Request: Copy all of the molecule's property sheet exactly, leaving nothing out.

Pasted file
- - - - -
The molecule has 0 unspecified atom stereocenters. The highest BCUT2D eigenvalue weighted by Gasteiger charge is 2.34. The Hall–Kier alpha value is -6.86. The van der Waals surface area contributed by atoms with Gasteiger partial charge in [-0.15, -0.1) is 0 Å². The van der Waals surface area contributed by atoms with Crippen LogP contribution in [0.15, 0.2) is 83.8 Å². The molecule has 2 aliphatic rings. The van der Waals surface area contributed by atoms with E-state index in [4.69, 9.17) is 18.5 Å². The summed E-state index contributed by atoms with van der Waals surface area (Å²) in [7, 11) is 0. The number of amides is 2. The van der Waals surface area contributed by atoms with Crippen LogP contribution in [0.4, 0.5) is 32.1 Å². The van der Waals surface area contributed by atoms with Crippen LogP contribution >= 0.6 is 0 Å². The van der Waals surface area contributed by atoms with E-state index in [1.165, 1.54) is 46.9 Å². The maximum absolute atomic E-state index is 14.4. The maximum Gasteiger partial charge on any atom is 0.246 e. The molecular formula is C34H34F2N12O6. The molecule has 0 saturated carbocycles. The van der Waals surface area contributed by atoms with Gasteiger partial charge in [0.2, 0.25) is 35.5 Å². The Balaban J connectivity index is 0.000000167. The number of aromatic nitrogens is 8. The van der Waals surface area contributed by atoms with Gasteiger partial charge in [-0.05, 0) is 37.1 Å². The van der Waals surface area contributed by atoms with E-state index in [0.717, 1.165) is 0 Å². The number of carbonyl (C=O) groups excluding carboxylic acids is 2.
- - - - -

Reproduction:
The molecule has 0 unspecified atom stereocenters. The highest BCUT2D eigenvalue weighted by Gasteiger charge is 2.34. The Hall–Kier alpha value is -6.86. The van der Waals surface area contributed by atoms with Gasteiger partial charge in [-0.15, -0.1) is 0 Å². The van der Waals surface area contributed by atoms with Crippen LogP contribution in [0.15, 0.2) is 83.8 Å². The molecule has 2 aliphatic rings. The van der Waals surface area contributed by atoms with E-state index in [4.69, 9.17) is 18.5 Å². The summed E-state index contributed by atoms with van der Waals surface area (Å²) in [7, 11) is 0. The number of amides is 2. The van der Waals surface area contributed by atoms with Crippen LogP contribution in [0.4, 0.5) is 32.1 Å². The van der Waals surface area contributed by atoms with Crippen LogP contribution >= 0.6 is 0 Å². The van der Waals surface area contributed by atoms with E-state index in [1.165, 1.54) is 46.9 Å². The maximum absolute atomic E-state index is 14.4. The maximum Gasteiger partial charge on any atom is 0.246 e. The molecular formula is C34H34F2N12O6. The molecule has 0 saturated carbocycles. The van der Waals surface area contributed by atoms with Gasteiger partial charge in [0.2, 0.25) is 35.5 Å². The Balaban J connectivity index is 0.000000167. The number of aromatic nitrogens is 8. The van der Waals surface area contributed by atoms with Gasteiger partial charge in [-0.05, 0) is 37.1 Å². The van der Waals surface area contributed by atoms with E-state index in [0.717, 1.165) is 0 Å². The number of carbonyl (C=O) groups excluding carboxylic acids is 2.